The transaction “will give us the money to execute our plans to move into the suburban mall arena where we have experienced growth,” said Julian Geiger, president and CEO of Crumbs. “The decreases in business are in the metro markets where the stores have existed for quite a while.”
As a business, making cupcakes has a relatively low barrier to entry and the field has become saturated with competitors, including individual bakeries, chains and grocery stores. Gigi’s Cupcakes USA, based in Nashville, Tenn., has opened 85 stores in 23 states since 2008 through its franchising system.
Crumbs rivals include people like Cynthia Hankerson, owner of the three-year-old Cupcake Salon in Jersey City, N.J. Sales at her bakery cafe are slipping and she said she suspects the cupcake fad may be waning. Last year, a typical Saturday brought in an average of $600 to $700 in sales for her signature cupcakes, which come in flavors like pistachio, amaretto vanilla and strawberry banana. But now “we’re lucky if we get $300,” she says. “People get tired of things,” the 42-year-old adds.
Even so, at least two other specialty cupcake businesses have opened up in her area within the past year, selling cupcakes at higher prices. “It’s very competitive,” she says.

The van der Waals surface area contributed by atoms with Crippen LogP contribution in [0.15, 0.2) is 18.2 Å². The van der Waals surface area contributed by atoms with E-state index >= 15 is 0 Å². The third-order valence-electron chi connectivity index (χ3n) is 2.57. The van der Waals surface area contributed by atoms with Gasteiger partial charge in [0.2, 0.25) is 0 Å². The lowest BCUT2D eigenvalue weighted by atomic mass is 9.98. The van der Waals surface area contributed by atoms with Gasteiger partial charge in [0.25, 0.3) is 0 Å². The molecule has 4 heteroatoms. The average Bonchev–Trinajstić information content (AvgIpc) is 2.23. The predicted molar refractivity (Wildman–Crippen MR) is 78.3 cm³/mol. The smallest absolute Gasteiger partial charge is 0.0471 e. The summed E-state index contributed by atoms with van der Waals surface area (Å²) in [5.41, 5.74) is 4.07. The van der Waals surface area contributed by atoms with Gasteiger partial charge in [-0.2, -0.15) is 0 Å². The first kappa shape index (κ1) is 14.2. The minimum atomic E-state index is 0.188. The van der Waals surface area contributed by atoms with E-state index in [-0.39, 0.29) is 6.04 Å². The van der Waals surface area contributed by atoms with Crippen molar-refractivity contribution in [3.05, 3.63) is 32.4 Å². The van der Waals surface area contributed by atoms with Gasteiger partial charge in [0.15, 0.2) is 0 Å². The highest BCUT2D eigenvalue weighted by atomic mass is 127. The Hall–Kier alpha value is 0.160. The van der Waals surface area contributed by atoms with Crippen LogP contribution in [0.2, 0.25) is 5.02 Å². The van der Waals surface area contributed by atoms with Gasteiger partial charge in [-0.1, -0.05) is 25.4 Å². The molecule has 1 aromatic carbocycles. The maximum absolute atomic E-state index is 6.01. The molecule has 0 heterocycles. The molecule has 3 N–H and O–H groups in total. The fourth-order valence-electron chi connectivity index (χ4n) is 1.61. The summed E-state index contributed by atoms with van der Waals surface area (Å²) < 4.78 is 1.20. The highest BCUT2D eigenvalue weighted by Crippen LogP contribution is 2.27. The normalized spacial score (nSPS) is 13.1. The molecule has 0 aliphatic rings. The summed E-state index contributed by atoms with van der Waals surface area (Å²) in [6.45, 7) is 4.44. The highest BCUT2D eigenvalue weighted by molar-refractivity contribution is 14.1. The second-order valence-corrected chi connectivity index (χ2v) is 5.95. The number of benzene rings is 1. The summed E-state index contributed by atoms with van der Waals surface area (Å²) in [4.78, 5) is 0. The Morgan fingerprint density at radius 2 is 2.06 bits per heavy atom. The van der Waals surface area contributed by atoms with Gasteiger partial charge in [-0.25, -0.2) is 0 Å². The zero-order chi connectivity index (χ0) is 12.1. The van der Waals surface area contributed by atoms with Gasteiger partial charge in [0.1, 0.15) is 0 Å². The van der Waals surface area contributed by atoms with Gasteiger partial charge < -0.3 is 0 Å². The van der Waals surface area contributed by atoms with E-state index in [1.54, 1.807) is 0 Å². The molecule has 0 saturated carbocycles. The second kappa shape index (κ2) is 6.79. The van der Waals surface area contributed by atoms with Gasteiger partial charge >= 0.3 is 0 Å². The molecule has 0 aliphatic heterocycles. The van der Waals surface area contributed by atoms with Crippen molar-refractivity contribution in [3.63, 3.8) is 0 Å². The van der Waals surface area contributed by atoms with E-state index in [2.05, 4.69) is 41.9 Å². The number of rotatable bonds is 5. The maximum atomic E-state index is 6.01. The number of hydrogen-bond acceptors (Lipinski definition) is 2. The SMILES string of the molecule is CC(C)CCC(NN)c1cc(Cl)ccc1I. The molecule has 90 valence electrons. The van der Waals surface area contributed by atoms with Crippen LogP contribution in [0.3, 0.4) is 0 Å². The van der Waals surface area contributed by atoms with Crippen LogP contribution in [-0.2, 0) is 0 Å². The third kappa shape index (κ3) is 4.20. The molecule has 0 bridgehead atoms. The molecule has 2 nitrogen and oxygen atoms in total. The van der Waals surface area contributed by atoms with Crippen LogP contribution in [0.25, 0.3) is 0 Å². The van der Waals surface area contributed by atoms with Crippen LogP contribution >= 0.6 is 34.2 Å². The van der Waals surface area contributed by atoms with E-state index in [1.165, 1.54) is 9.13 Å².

Demand for gourmet cupcakes exploded in the early 2000s after Magnolia Bakery, another popular New York cupcake chain, was featured in the HBO series “Sex and the City.” The sweet treats have since become central characters in TV shows like the Food Network’s “Cupcake Wars” and TLC’s “DC Cupcakes.”
Magnolia, now with seven stores in urban areas of North America and four overseas, remains consistently profitable through “close attention to managing expenses,” according to Sara Gramling, a spokeswoman. Sales are up over last year, she said, though she declined to say by how much. Less than half of sales at the closely held company are cupcakes, which cost up to $3.50 each. The remainder are desserts such as cheesecakes, pies and pudding.
In the Crumbs earnings report last week, Mr. Geiger said the Sandy-related closures cost the company $700,000 in lost sales in the last quarter of 2012. Crumbs also indicated that certain locations “incapable of reaching acceptable levels of financial performance” would need to close. The report didn’t specify how many might close.
Jiordan Castle, a former Crumbs assistant manager, says the New York outlet where she worked from 2009 to 2010 was “pretty disorderly.” While the company says its cupcakes are baked fresh daily, “it doesn’t mean the cupcake you’re eating was made that day,” the 22-year-old says.
Crumbs’ Mr. Geiger said, “I dispute the allegation that the cupcakes are not sold fresh.”
Crumbs perhaps grew too fast into suburban markets that couldn’t support the brand, suggests John Gordon, principal at Pacific Management Consulting Group, a restaurant-industry analysis firm. “There are only 15 to 20 metro areas in the country where it would work,” he says of the gourmet concept. “There is only so large of a market.”
Photo credit: Serious Eats